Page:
Just like in photography, with our report compositions it needs to be fairly clear to the audience what the most important visual on the page is because that conveys what the page is about and how it is supposed to be used.

And like in photography, I often refer to this as the subject visual (what the composition is about) with other visuals on the page being background visuals (providing context to the subject).

While you will often not figure this out until this stage of the process, before you can consider a report page ready for publishing, you must determine what the subject visual is (the most important visual on the page). You must also give it visual prominence so the end-user knows where to look when they open the page.

The good news is that other than determining which visual is most important, which sometimes involves trial and error, giving it visual prominence is easy.

Bigger and In the Right Spot

The subject visual is usually both the biggest visual and on one of the major one-third lines of the page. The major one-third lines are one-third from the top of the page and one-third from the left edge of the page. These best practices relate to the “Rule of Thirds” in photography and “Eyeline” in cinematography.

Writing this out makes it sound more complicated than it is. To give the most important visual on the page prominence, make it bigger and place it along one of the two glowing lines below.



Most of the time you will place the subject visual along the top one-third line. This is the most natural and works for visuals that require more left-to-right space (which is most of them).

Before we walk through all four examples, why don’t I show them to you all at once so you see how each is just a variation on “pick a main visual and put it either on the top or left one-third line.”



So, say for example that we decide “Sales by Country” should be our subject visual—the visual the page is about and hence where the user’s eye should first go. We could easily rearrange our existing visuals to make “Sales by Country” larger and place it along the top one-third line.



Just like that, when we open up the page, our eyes know to jump to the large and prominently placed column chart. And hence, we as users know what the page is about. Other visuals on the page are important, but they clearly are in service of that subject visual.

In addition to the subject and background elements, notice I’ve added what could be called an “Administrative Strip” up top containing things like the report name, slicers, and a few cards.

This mimics most applications people use in other places and makes for an easy-to-learn experience. To create separation between this area and the rest of the report is a simple light gray line. More complicated versions of this exist, but this visual is easy and works quite well.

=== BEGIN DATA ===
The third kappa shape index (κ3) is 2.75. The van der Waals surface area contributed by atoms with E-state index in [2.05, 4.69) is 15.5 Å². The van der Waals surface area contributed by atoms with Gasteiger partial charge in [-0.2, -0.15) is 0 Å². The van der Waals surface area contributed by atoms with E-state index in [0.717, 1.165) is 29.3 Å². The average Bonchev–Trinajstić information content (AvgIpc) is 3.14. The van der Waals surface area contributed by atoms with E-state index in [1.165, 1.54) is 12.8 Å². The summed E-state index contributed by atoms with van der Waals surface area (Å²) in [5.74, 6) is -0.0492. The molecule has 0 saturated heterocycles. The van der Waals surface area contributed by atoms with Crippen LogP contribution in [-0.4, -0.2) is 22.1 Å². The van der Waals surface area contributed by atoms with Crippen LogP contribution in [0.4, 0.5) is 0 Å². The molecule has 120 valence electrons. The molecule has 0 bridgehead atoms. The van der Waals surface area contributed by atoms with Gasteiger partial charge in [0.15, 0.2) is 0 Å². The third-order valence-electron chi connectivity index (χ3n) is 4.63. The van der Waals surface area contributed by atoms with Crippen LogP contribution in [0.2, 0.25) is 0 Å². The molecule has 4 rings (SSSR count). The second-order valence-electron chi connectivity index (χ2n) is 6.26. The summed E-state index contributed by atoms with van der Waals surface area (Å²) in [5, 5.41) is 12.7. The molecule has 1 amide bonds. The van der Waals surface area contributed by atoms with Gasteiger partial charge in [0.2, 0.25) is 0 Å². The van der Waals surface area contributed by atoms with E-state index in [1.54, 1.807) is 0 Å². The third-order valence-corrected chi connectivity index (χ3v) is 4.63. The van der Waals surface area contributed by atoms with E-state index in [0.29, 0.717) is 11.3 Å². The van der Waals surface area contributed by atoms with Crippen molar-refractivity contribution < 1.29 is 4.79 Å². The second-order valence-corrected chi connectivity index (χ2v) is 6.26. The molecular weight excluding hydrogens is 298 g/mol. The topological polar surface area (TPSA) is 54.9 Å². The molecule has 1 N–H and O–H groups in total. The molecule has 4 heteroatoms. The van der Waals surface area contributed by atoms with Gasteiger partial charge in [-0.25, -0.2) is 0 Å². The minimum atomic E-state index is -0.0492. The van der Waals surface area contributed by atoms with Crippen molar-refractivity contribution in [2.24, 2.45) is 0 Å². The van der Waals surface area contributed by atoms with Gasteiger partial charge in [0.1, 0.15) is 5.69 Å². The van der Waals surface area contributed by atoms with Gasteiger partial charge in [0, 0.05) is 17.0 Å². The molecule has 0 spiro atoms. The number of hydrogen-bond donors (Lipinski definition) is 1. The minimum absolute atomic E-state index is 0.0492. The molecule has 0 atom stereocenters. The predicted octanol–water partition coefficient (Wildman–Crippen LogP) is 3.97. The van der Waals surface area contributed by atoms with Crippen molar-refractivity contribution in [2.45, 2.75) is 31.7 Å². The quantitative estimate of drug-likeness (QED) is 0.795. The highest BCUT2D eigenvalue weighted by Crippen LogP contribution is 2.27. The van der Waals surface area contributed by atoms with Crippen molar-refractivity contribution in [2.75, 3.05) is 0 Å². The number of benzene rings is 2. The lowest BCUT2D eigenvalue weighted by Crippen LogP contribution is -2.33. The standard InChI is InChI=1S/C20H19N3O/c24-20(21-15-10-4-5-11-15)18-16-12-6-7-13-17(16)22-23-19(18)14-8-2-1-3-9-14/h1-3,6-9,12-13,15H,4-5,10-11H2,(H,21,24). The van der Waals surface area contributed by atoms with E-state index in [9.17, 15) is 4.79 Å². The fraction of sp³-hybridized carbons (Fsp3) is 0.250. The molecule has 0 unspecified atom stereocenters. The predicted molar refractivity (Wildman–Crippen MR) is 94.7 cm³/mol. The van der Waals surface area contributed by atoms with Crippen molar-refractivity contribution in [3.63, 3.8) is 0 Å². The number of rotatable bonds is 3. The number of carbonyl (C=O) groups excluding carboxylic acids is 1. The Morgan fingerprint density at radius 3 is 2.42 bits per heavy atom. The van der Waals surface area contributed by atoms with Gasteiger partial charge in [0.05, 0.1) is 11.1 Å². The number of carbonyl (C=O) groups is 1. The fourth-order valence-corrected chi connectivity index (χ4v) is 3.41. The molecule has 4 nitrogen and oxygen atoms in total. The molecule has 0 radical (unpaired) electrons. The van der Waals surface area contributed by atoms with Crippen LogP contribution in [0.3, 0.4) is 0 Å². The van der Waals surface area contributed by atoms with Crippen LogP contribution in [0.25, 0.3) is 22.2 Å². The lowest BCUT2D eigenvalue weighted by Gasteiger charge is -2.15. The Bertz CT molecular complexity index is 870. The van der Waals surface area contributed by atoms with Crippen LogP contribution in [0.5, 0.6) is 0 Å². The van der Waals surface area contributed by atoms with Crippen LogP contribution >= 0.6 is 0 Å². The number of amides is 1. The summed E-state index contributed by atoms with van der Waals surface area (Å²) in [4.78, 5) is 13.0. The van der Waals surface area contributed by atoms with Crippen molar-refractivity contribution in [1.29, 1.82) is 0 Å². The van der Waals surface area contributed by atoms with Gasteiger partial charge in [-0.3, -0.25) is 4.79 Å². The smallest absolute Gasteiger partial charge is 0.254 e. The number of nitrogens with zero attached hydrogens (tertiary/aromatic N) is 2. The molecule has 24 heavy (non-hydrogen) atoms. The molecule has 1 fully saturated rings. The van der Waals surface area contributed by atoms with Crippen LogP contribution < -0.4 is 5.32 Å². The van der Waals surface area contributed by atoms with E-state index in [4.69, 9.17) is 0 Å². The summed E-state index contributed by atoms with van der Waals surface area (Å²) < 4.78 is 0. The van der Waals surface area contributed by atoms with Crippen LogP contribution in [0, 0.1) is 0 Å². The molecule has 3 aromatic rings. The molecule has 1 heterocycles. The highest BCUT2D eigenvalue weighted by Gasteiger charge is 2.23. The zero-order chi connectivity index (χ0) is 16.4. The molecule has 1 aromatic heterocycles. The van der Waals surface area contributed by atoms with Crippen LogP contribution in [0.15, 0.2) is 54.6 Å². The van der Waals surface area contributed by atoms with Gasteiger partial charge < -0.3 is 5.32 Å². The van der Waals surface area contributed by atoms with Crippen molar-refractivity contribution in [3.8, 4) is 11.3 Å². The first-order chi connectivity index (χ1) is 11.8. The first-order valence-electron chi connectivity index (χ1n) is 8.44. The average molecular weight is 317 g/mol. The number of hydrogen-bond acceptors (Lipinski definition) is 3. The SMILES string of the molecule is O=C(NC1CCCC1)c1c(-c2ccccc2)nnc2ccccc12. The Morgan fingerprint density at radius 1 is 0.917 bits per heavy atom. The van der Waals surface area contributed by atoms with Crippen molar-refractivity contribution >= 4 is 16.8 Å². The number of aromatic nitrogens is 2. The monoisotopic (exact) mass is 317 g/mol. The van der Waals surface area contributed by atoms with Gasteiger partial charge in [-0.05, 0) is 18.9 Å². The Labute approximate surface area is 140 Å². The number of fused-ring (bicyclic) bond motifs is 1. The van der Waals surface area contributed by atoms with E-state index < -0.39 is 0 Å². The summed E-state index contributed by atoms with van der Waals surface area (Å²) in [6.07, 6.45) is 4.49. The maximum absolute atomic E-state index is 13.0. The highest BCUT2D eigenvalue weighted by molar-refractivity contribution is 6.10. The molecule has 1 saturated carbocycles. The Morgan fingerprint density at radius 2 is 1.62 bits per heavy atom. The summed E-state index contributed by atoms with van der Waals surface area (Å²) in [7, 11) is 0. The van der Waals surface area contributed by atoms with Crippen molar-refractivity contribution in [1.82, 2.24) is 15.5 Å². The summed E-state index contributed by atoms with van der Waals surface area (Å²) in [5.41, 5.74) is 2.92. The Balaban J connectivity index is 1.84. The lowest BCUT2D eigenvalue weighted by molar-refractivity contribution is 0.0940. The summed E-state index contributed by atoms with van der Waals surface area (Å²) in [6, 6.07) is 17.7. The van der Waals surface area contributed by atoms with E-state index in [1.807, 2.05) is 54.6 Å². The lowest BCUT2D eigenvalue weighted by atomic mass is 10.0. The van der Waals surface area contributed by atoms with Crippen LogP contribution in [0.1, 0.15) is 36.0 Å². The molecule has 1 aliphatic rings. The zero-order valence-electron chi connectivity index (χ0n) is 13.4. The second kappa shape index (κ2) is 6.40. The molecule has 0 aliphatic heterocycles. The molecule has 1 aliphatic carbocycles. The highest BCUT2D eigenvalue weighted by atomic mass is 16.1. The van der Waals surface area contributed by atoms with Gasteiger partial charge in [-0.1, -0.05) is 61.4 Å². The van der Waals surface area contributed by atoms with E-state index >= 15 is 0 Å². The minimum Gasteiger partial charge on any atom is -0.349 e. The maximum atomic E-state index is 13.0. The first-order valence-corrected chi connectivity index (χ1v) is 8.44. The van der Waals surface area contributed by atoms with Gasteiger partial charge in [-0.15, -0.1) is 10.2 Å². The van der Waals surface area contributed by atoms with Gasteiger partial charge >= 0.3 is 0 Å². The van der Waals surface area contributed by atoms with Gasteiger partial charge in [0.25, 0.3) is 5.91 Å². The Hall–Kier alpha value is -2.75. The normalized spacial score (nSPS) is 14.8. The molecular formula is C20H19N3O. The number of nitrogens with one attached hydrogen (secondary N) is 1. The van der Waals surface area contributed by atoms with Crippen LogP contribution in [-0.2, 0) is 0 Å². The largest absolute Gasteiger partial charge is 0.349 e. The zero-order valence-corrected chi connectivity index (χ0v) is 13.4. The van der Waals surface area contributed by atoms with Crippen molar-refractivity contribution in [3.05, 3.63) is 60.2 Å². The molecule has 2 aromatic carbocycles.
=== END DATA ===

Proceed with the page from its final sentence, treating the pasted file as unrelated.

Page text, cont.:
If instead, we decide that the line chart is the most important visual on the page (the subject visual), a bit of simple resizing gets us a different but equally understandable page.



Walking Tall

Sometimes your subject visual benefits more from having a lot of top-to-bottom space, rather than left-to-right space. In this case, placement along the left one-third is more appropriate. For example, if we decide the subject visual is instead the bar chart, we can again rearrange and get a different but equally as easy to understand page.



While this bar chart could technically work along the top one-third line, having the bars be slightly wider would actually make them harder to compare—rather than easier. Perhaps more importantly, making the visual taller allows us to see a larger number of bars, which is quite useful and a good reason to go with the left one-third choice.

Table and Matrix visuals can work well along either one-third line, depending on the number of columns involved.

With a large number of columns, it is ideal for users to see as many columns as possible without scrolling. So a top one-third orientation using a wide visual is best. However, in our example, the table only has a few columns and lots of rows. So the tall visual along the left one-third makes the most sense.



Here I’ve also increased the font of the table and added some conditional formatting, but this is icing on the cake. The larger size and placement alone are the most important things here and they work quite well.

Notice in all four scenarios the other background visuals are distributed fairly evenly in the remaining space. And yet it is incredibly clear what a user should look at when they open the page. This makes for a report that is easy-to-use and effective at conveying data.

Is That All You Really Need?

While one could talk for hours about the different methods for designing a Power BI report, you can get an incredible amount of mileage with just the basics concepts we’ve talked about here.

Create a small number of Tier One or Tier Two visuals, pick the most important one, make it bigger and place it along a major third of the page. Most of the bad report designs I encounter out in the world could be solved if they just adhere to these simple rules.

If you can do that, you’re well on your way to producing some effective Power BI reports.